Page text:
There is an old saying that in Florida, all of the shady business happens in the sunshine. It’s no surprise, then, that the Sunshine State is home to a grand tradition of swamp noir and mystery thrillers. Netflix’ Bloodline (2015 - ) is one of the latest entries in the genre. The show’s composer, James S. Levine, cut his teeth writing music for dark and murky environments, including TV shows like Nip/Tuck (2003 - 2010) and American Horror Story (2011 - ). We spoke to Levine about working with showrunner Ryan Murphy, the brilliance of John Williams, and crafting the sonic backdrop for Bloodline, whose second season premiered on May 27th.
Bloodline follows the Rayburns, a hardworking family with more than a few skeletons in their closet. Led by Detective John Rayburn (Kyle Chandler), the family is a pillar of their Florida Keys community, which is otherwise populated by drug dealers, human traffickers, cops and lawyers. As we quickly learn, no one wears a white hat in Monroe County. As Season Two begins, viewers find themselves mired in the morally ambiguous waters surrounding the Rayburns.
Ben Mendelsohn, Norbert Leo Butz, Linda Cardellini and Kyle Chandler in Bloodline
“I know!” says Levine, when asked how audiences can root for a murderer. “It’s pretty awesome. It’s amazing how it makes you become sympathetic, and you think, ‘That could be me’ in a really fucked up way. ‘If I had taken two wrong turns ten years ago or even two weeks ago, something like that could be happening.’ Maybe.”
Levine’s music reflects that combined tone of sympathy and doubt. “[The music is] very uncomfortable, off-putting and unfamiliar. It is conceived and hopefully written to make everything feel unsafe and suspicious and all of these things…[no one] can settle into the rhythms of life, and I wanted the music to sort of [echo that feeling].”
Levine’s work on Bloodline is part of a deliberate effort by the showrunners to express this mood in every aspect of the production. Shots peer through windows and from behind furniture. The lighting design goes from oversaturated sunshine to the deep, eerie contrasts of classic noir. Viewers begin to feel like eavesdroppers, secret witnesses to the conflicts of the show.
James S. Levine
“We worked really hard on the sound of the show to make it feel like it’s in this environment that is sticky and hot. Everything is a little out of tune. [No one] is very pure about their intent or what is happening on screen,” Levine says. Not even the most innocuous scenes escape this treatment. “Even the bells you hear—the most innocent music—in the first two episodes [are unnerving]. When Sally is remembering Danny [and] feeling her guilt as a mom, there are these bells that play, but they are also slightly out of tune.”
Viewers shouldn’t worry, at least according to Levin, if they don’t remember all of the details of what happened in Season One before embarking on a Bloodline binge for Season Two. Being fuzzy on the details is kind of the point, he argues. And his score emphasizes that fuzziness. “That’s exactly what’s happening with the characters, because life is like this set of invented memories. Memory is invented and reconceived over and over again as time passes, so the music needs to be kind of fuzzy and unclear.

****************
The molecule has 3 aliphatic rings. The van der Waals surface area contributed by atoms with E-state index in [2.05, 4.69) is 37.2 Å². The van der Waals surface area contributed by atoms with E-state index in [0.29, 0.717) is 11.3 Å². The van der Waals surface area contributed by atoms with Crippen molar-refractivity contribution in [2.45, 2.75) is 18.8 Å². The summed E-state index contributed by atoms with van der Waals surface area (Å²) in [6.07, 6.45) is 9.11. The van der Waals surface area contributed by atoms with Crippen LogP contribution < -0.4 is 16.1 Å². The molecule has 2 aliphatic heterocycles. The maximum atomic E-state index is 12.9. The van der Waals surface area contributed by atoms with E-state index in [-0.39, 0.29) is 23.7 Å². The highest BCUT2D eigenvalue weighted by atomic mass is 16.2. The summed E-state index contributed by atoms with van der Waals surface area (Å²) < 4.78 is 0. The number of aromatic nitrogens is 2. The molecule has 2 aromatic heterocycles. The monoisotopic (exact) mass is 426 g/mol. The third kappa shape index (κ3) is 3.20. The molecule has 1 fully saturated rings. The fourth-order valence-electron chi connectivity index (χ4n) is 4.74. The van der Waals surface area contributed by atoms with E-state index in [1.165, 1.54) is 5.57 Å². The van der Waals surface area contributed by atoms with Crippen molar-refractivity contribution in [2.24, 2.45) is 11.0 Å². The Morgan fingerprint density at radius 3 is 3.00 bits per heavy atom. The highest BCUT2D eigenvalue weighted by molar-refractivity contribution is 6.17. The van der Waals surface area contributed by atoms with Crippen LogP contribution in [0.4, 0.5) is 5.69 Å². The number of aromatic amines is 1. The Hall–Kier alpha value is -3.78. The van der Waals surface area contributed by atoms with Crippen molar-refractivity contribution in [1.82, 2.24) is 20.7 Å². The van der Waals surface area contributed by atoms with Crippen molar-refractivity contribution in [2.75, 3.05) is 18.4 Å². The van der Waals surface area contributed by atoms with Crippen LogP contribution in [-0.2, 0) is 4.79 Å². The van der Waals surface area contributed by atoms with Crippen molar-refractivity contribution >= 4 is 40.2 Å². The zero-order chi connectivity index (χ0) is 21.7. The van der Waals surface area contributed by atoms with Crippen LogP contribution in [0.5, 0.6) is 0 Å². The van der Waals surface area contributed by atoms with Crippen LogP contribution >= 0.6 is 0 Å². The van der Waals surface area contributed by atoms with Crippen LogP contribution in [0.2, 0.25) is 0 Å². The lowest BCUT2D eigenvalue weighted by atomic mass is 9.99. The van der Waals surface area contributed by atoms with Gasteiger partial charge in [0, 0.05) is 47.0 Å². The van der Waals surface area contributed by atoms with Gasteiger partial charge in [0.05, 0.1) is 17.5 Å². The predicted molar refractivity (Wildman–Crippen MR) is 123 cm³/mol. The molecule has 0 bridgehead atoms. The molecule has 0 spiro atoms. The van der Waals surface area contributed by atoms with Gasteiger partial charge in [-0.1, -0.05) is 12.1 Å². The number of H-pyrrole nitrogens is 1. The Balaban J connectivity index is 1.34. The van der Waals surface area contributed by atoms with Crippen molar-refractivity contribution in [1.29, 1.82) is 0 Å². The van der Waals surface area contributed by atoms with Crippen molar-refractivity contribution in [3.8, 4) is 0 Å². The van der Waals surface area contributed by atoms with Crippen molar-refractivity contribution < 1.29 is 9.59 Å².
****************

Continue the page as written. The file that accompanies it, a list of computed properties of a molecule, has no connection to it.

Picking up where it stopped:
Levine grew up outside of Boston and started playing piano at nine “and a half,” to be exact. After moving to Los Angeles, he got an internship at Hans Zimmer’s studio. There he worked with Zimmer and other composers. His music caught the ear of Ryan Murphy, the creator and producer behind Nip/Tuck, Glee (2009 - 2015), American Horror Story, Scream Queens (2015 - ), and American Crime Story (2016 - ). Murphy asked Levine to join the team at Nip/Tuck. From there, he began working on several notable “genre-defying” shows for basic cable, including The Closer (2005 - 2012) and Damages (2007 - 2012).
Levine’s relationship with Murphy led to work on Glee and American Horror Story, two shows that share little in common other than their creator. Levine calls the experience “incredible.”
“The great thing about working with someone like Ryan is that the material is always fresh. [It’s] really challenging to viewers and to us as creators,” he says. “What we’re trying to do with Glee or American Horror Story is really invent something new that hasn’t been done, seen, or heard before. [We want to] create a very contemporary and very relevant way of telling stories. The challenge [of doing that] is amazing and exciting. It’s tough and it’s good, bad, fun, sad…it’s all of those things.”
This all translates well to his experience with Bloodline. “Bloodline is the same way. You can hate it, and a lot of people feel that it’s too this or it’s too that, but it’s got a point of view. It’s strong. You can’t take anything away from that.”
Kyle Chandler and Ben Mendelsohn
So, what does Levine listen to when he’s stuck in LA traffic? It turns out it’s a mix ranging from pop to old school R&B to, what else, film scores from contemporaries like Zimmer, Junkie XL, and Jóhann Jóhannsson to icons like John Williams and James Newton Howard.
Talk to any composer and the name John Williams—even if it isn’t explicitly mentioned—is there in the unspoken ether. “I know. That’s such an easy one. That’s a lay-up. When people are like, ‘John Williams changed my life,’ I’m like, ‘Yeah, okay, he changed everybody’s life.’ You don’t even have to be a film composer for him to have changed your life. He’s such an icon. He’s an icon of our time. An icon of the last century. He almost doesn’t even count,” says Levine.
“If you’re talking about relevant film composers, he is the definition of a relevant film composer. So then everybody else asks, ‘How do I not sound like John Williams and still be as effective as he is?’ Maybe two or three people in the next century will come close.”